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What Is Extreme Gerrymandering?

Understanding how extreme partisan gerrymandering works.

Figure 1:  Tisdale, Elka­nah. “The Gerry-Mander,” Boston Gazette, March 26, 1812.

What is extreme gerry­man­der­ing?

Gerry­man­der­ing describes the inten­tional manip­u­la­tion of district bound­ar­ies to discrim­in­ate against a group of voters on the basis of their polit­ical views or race.

The term dates to 1812 when Massachu­setts Governor Elbridge Gerry signed into law a redis­trict­ing plan that included a district many thought looked like a sala­man­der, lead­ing oppon­ents to nick­name the district after him. 

But while the term has become a synonym for redis­trict­ing abuses, it actu­ally covers a wide vari­ety of sins, not all of which are related.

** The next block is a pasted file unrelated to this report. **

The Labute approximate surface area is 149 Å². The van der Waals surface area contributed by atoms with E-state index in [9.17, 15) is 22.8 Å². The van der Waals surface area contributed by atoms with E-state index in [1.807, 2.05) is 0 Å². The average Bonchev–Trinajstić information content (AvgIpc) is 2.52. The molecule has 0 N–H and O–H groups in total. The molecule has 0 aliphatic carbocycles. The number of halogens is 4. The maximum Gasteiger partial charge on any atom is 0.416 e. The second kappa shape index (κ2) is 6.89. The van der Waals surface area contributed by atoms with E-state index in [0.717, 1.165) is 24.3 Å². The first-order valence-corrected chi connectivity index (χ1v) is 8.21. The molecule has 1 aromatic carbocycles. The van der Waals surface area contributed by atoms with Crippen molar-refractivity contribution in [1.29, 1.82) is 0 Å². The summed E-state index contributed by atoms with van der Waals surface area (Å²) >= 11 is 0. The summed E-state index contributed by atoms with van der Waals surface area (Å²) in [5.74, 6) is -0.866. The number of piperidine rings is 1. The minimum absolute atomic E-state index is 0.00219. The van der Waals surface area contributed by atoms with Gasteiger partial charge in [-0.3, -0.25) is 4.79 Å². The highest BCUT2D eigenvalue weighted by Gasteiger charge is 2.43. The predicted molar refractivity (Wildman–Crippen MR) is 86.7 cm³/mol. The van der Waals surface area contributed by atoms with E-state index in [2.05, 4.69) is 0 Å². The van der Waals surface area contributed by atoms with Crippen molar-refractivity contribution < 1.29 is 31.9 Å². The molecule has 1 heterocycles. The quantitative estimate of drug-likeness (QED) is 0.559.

For example, one form of gerry­man­der­ing involves draw­ing districts in order to protect incum­bents. Like­wise, some­times districts are drawn to ensure a favored candid­ate can success­fully run for office. These types of gerry­manders – which often occur through bipar­tisan collu­sion between polit­ical parties – can be harm­ful to demo­cracy by pre-determ­in­ing outcomes and depriving voters of a mean­ing­ful choice at the polls.

But the partisan gerry­man­der­ing cases currently in front of the Supreme Court – Rucho v. Common Cause, Rucho v. League of Women Voters of North Caro­lina, and Lamone v. Benisek involve another vari­ant of polit­ical gerry­man­der­ing that is even more perni­cious.